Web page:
One of the reasons I was so keen on the move to Washington State was living in close proximity to the mountains and especially the snow. So it's a little sad that over the course of this past winter my first visit to the snow came just a little over a week ago in May. Our mountains were all quite snowy still, so I spent a while looking at trip reports on Washington Trails Association for hikes that would at least be considered passable without any special equipment. Last time this year we attempted a hike up Kachess Ridge and ended up turning around due to loosing the trail in all the snow. It sounded like the Lake Serene and Bridal Veil Falls hike would be an okay choice, although it was noted that there was some snow on the trail - we figured we'd just enjoy as much of the hike as we could.
Overall, I put this hike in my totally worth it basket - in spite of the amount of stairs (those are my hiking kryptonite). If you include the out and back to the falls, the hike clocks in at around 9 miles round trip with about 2,000 feet of elevation gain. However since there are two gorgeous water features to see along the way, the climb is totally worth it.
Out of the parking lot, just past the small town of Gold Bar, the beginning of the hike is a very gentle climb through mossy maple and alder forests. It's a touch rocky and there are a a few forks in the path with good signs - so you will want to watch where you're walking.
After taking the fork to head towards Bridal Veil Falls, the up and up really starts to begin. There are also a number of small stream crossings along the way to keep the climb interesting.
That being said the scenery just keeps getting better - so make sure to look up from watching your footing every once in awhile.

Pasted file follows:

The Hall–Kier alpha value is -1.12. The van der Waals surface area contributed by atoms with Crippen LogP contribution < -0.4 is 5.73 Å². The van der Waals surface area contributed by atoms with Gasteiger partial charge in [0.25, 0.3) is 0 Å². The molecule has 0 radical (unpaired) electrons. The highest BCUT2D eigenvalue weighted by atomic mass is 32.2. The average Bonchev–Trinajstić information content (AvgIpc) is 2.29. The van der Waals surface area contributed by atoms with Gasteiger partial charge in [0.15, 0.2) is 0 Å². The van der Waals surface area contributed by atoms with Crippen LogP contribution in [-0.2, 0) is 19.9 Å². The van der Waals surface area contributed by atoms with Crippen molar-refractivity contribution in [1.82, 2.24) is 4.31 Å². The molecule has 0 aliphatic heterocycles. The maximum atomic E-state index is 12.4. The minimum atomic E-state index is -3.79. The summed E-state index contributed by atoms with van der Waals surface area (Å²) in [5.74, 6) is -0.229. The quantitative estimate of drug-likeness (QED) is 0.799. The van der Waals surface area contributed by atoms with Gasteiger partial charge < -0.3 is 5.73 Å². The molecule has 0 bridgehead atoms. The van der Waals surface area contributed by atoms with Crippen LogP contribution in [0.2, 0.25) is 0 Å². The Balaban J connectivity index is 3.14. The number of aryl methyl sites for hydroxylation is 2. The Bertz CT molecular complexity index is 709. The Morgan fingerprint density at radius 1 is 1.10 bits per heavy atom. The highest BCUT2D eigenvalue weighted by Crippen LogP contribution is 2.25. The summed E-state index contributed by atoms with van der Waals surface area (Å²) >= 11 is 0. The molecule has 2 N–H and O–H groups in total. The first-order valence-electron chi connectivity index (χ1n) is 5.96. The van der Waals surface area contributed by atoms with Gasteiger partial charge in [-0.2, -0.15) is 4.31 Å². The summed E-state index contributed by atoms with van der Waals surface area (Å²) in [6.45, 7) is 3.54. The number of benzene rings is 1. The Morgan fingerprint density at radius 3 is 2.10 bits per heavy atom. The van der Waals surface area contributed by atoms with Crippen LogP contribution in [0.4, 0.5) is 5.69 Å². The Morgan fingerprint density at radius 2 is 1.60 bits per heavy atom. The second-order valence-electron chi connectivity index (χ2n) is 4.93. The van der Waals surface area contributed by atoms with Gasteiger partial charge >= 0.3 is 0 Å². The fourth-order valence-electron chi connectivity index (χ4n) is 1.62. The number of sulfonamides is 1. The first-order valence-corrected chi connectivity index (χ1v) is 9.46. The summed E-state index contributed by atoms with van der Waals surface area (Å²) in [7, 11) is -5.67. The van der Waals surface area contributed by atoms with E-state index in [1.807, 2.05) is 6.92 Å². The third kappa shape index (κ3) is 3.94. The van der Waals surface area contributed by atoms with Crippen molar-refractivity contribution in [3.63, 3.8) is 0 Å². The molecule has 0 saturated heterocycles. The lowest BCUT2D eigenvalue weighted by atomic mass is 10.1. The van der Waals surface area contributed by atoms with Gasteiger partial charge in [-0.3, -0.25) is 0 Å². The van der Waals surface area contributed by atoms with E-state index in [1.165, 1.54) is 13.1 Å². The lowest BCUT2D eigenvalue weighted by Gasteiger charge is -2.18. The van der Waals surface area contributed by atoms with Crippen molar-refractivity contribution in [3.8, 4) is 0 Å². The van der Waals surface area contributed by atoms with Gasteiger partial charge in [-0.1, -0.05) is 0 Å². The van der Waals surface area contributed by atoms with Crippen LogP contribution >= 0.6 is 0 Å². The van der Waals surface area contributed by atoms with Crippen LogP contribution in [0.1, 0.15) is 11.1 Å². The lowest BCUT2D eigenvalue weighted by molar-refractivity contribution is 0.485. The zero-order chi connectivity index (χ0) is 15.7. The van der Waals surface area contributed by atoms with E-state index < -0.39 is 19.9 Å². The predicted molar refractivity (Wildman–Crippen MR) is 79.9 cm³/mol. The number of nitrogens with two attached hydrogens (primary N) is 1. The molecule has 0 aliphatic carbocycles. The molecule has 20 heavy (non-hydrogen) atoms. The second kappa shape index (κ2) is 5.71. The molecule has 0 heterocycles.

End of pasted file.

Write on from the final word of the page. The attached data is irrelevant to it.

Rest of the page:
Eventually, the roar of the falls gets louder and a lovely boardwalk appears to take you closer.
The cascade of water over the dark rock makes Bridal Veil Falls very beautiful and it's possible to get quite close and rather wet if that's what you fancy during your hike.
After climbing back down all those stairs, you'll have to walk around a lower part of the falls and take a long trek east amongst moss covered trees with more stairs to quickly gain elevation up to the lake.
Eventually you'll take a sweep back west and this is where we encountered a few feet of snow. Thank goodness for my trekking poles - they made my crossing of the snowy quarter mile to the lake way easier. There were certainly a few points of uncertainty and risk like climbing between snow banks and avoiding falling through the soft snow. On a side note, Parsley (our Vizsla pup) didn't seem to understand why the humans of our hiking group were taking so long to get through the snow.
Once we made it to Lake Serene, all those stairs seemed absolutely worth it. The crystal clear lake in contrast to the 3,000 foot sheer cliffs of Mt. Index is just gorgeous - especially when you think about how you made it here in just a few hours and about an hour drive from Seattle.
As we sat on the log bridge crossing the stream that will become Bridal Veil Falls, we got to enjoy the sight and sound of small spring avalanches - fascinating to watch. Parsley on the other hand, was just not so into those avalanche sounds echoing around the lake.
Lake Serene Hike Tips
- Make sure you have a Northwest Forest Pass to park in the lot by the trailhead.
- If current trip reports suggest you may encounter snow on the trail, bring trekking poles with baskets and consider snowshoes.